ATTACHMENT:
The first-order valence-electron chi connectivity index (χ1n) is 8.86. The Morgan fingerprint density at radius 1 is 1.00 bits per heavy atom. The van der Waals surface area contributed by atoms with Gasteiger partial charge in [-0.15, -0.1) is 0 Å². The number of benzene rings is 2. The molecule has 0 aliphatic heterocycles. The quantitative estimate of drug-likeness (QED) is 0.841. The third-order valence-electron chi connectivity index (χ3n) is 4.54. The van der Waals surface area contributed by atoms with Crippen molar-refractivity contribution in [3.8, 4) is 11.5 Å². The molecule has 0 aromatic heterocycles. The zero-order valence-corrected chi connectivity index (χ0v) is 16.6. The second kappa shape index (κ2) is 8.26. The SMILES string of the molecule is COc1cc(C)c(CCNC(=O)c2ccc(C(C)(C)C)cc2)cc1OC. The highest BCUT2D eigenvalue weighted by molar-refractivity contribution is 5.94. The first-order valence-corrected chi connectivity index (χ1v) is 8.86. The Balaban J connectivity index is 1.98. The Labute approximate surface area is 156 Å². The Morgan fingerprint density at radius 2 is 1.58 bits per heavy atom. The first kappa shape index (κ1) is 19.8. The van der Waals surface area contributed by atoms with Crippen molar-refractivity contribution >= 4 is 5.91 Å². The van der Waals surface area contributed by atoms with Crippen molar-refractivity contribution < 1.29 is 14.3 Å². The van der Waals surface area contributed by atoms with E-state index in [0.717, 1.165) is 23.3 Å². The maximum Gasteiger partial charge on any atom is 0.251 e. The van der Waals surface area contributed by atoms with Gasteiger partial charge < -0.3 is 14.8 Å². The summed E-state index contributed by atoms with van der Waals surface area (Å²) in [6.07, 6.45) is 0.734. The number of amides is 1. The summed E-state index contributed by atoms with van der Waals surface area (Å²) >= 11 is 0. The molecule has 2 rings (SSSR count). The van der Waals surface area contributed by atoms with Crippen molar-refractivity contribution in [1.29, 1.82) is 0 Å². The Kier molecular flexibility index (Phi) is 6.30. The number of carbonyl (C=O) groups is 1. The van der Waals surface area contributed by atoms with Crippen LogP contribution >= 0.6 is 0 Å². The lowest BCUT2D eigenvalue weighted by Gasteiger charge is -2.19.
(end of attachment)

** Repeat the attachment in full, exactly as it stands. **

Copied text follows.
The first-order valence-electron chi connectivity index (χ1n) is 8.86. The Morgan fingerprint density at radius 1 is 1.00 bits per heavy atom. The van der Waals surface area contributed by atoms with Gasteiger partial charge in [-0.15, -0.1) is 0 Å². The number of benzene rings is 2. The molecule has 0 aliphatic heterocycles. The quantitative estimate of drug-likeness (QED) is 0.841. The third-order valence-electron chi connectivity index (χ3n) is 4.54. The van der Waals surface area contributed by atoms with Crippen molar-refractivity contribution in [3.8, 4) is 11.5 Å². The molecule has 0 aromatic heterocycles. The zero-order valence-corrected chi connectivity index (χ0v) is 16.6. The second kappa shape index (κ2) is 8.26. The SMILES string of the molecule is COc1cc(C)c(CCNC(=O)c2ccc(C(C)(C)C)cc2)cc1OC. The highest BCUT2D eigenvalue weighted by molar-refractivity contribution is 5.94. The first-order valence-corrected chi connectivity index (χ1v) is 8.86. The Balaban J connectivity index is 1.98. The Labute approximate surface area is 156 Å². The Morgan fingerprint density at radius 2 is 1.58 bits per heavy atom. The first kappa shape index (κ1) is 19.8. The van der Waals surface area contributed by atoms with Crippen molar-refractivity contribution >= 4 is 5.91 Å². The van der Waals surface area contributed by atoms with Crippen molar-refractivity contribution < 1.29 is 14.3 Å². The van der Waals surface area contributed by atoms with E-state index in [0.717, 1.165) is 23.3 Å². The maximum Gasteiger partial charge on any atom is 0.251 e. The van der Waals surface area contributed by atoms with Gasteiger partial charge < -0.3 is 14.8 Å². The summed E-state index contributed by atoms with van der Waals surface area (Å²) in [6.07, 6.45) is 0.734. The number of amides is 1. The summed E-state index contributed by atoms with van der Waals surface area (Å²) >= 11 is 0. The molecule has 2 rings (SSSR count). The van der Waals surface area contributed by atoms with Crippen molar-refractivity contribution in [1.29, 1.82) is 0 Å². The Kier molecular flexibility index (Phi) is 6.30. The number of carbonyl (C=O) groups is 1. The van der Waals surface area contributed by atoms with Crippen LogP contribution >= 0.6 is 0 Å². The lowest BCUT2D eigenvalue weighted by Gasteiger charge is -2.19.